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I Call This Cocktail “Toddler Shit on White Carpet”

Do any of the following apply to you?

  • Did you recently accept a new professorship in a hip new town where there is more fluorescent orange than you knew could exist?
  • Did you find a cool place to rent until you settle in that you love because it is right up against a nature preserve but has very unfortunate white Berber-style carpet?
  • Does your baby now have Norovirus?
  • Did your baby just empty her bowels all over that unfortunately white Berber-style carpet?

poo1

Then you, my friend, are going to need a cocktail. In the spirit of my dear blog friend Scribbler, allow me to offer you this little aperitif. I call it “Toddler Shit on White Carpet.” to recreate it you’ll need to following:

  • One glass prosecco, because that’s what you have right now. Don’t fucking judge me.
  • 5 raspberries to keep it cold and add seeds
  • 1 spoonful Mexican vanilla and peppercorn simple syrup you made earlier in the day
  • 2 spoonfuls balsamic vinegar syrup for the appropriate color and sourness.

Do not mix. Drink until you have forgotten that you changed 20 diapers today and cleaned up three rounds of puke.

cocktail

Embrace Uncertainty and Serendipity. Or Don’t.

This morning a couple of the Twitter folks linked indignantly to an article over at Nature Jobs titled “Enough doom and gloom Part 3: Standing upon the great infrastructure of science“.  The article offers advice to junior scientists still pondering their career futures…

Embrace serendipity and uncertainty. Like scientific research, sometimes the best personal discoveries and questions come when they are least expected. Pay attention to the trends in science funding  –  do all that you can to contribute to the conversation and to the cause of science.

Many of the tweeple, several of them self-professed members of the disgruntledocetariat, offered their discontent that the article seemed to be telling them to embrace unemployment or insecurity in their future or an inability to care for their family. This, of course, is a bit of a red herring. Unemployment continues to remain low for PhD-level scientists (2.1% and relatively unchanged since 2001). There is a reasonable amount of certainty that earning a graduate degree, which is often subsidized, is a strategically good move if you want to be employed in the long run.

Of course, sitting among the postdocitude makes it difficult to see that, but I think that is largely because of how the postdoc is regarded. Many see the postdoc as a “job” and it is, in as much as it pays a wage. But it’s really not. It’s a temporary trainee-level position whose very nature is transient. If you’re looking at it as offering any type of long-term job security, you are bound to be disappointed.

disappointment island

If you’re looking to stay in academia, the article’s advice is decent, although some might argue that it’s common sense.  The first bit from @KlassenLab, ahead of the paragraph with the seemingly offensive advice, is particularly good:

Klassen applied for about fifty positions, and from these, went on over five interviews. The entire process took about four months of tireless work, although ultimately worth it when he got a job at a major research institution. His advice to PhD students that want to continue in academic research is to “set yourself up early.” Think about the next step and align yourself with this goal long before your last year as a graduate student. There are jobs out there, just keep in mind they will be offered by an entire range of institutions, from the smallest liberal arts schools to the big name universities. “Realize where you fit according to your specific background.”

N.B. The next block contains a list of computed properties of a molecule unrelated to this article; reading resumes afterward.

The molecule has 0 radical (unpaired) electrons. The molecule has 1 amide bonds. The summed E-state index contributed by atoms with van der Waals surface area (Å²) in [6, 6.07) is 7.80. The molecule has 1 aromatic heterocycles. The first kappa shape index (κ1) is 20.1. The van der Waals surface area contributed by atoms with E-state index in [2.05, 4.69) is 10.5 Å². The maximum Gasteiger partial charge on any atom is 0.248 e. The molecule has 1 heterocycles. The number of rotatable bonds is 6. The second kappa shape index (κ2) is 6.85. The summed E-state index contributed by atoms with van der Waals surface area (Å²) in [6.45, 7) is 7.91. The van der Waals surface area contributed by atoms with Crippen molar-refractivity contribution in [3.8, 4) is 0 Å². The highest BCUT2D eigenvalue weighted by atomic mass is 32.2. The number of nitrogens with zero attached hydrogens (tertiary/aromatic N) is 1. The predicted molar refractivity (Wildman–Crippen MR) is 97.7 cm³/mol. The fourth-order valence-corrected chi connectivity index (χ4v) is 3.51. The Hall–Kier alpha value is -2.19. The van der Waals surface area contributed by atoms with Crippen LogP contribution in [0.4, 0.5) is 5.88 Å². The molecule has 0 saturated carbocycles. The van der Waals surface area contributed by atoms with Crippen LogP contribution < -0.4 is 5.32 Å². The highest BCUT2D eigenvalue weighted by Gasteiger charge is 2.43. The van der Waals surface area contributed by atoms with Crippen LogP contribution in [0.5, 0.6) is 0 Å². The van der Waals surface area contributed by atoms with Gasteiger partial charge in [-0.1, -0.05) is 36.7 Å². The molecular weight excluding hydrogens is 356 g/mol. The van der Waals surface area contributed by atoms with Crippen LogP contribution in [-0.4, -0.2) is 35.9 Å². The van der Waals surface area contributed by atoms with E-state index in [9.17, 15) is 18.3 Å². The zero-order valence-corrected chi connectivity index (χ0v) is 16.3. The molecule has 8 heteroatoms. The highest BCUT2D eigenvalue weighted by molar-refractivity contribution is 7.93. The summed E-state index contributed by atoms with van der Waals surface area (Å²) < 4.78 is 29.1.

Stop thinking about your trainee-level position as a “job” where you’re just collecting data and churning out publications and start looking at it as an additional opportunity to develop translatable skills in mentoring, budget management, scientific writing, etc. And have some damned humility about it.  Set up a plan with your mentor and identify skills that you can improve and define a training plan to get there. This will make sure that, when it comes time to apply for a job, you are able to communicate that not only do you have great scientific ideas, but you are well-trained to execute the plan you propose. I have reviewed several research plans for people around the internet already this job season and this is always the part that is missing. There may be scientific ideas that are interesting, but does this person really have a plan to be successful. After I was hired at my new gig, it was communicated to me that part of the reason I was hired was because it was clear that I had been successful, that I had independence, and that it was clear that I had a plan going forward for how to build my empire.

Which brings me back to the seemingly offensive paragraph. The current funding situation is rough and institutions are risk averse in their hires. The uncertainly and serendipity that one needs to embrace is dictated by this. If you approach science saying “I study A with tool X,” it’s a recipe for failure. Understanding the uncertainty of the job market and funding climate and adapting to it is really important. Over the last year or two I have found myself surprised on several occasions. Some of the stuff that I did, that I thought was the greatest science I had ever done, had a harder time being accepted into the literature. Some of the wackier stuff was either funded or accepted for publication. In the three months I have been here, I have submitted three different grants to three different agencies, each with a different spin on my central research program. There is no certainty in science any more and if you can’t make the uncertainty part of your life and accept that you may end up working on a path that is different than you intended, it’s going to be tricky to feel successful. It’s also important to be savvy in evaluating data and experiments, looking for the serendipity that will guide the next application.  That, my friends, is the reality of the game right now. If you can’t embrace it, it’s hard to be successful.

As an aside though, I was interested in one of the responses that I got when I challenged the righteous indignation to the article. I’ve been successful. I did a very limited job search and received offers from a high proportion of them, although I was in a bit of a different place in my career at the time. Who am I to criticize the feels of someone still in the trenches? That’s some real barrio thinking – that once somone’s out of the shit, it’s no longer appropriate for them to comment on the struggles of the people. That, plus another interaction later in the morning in which I felt like my general philosophies about the conduct of science were regarded as trite is making me feel like…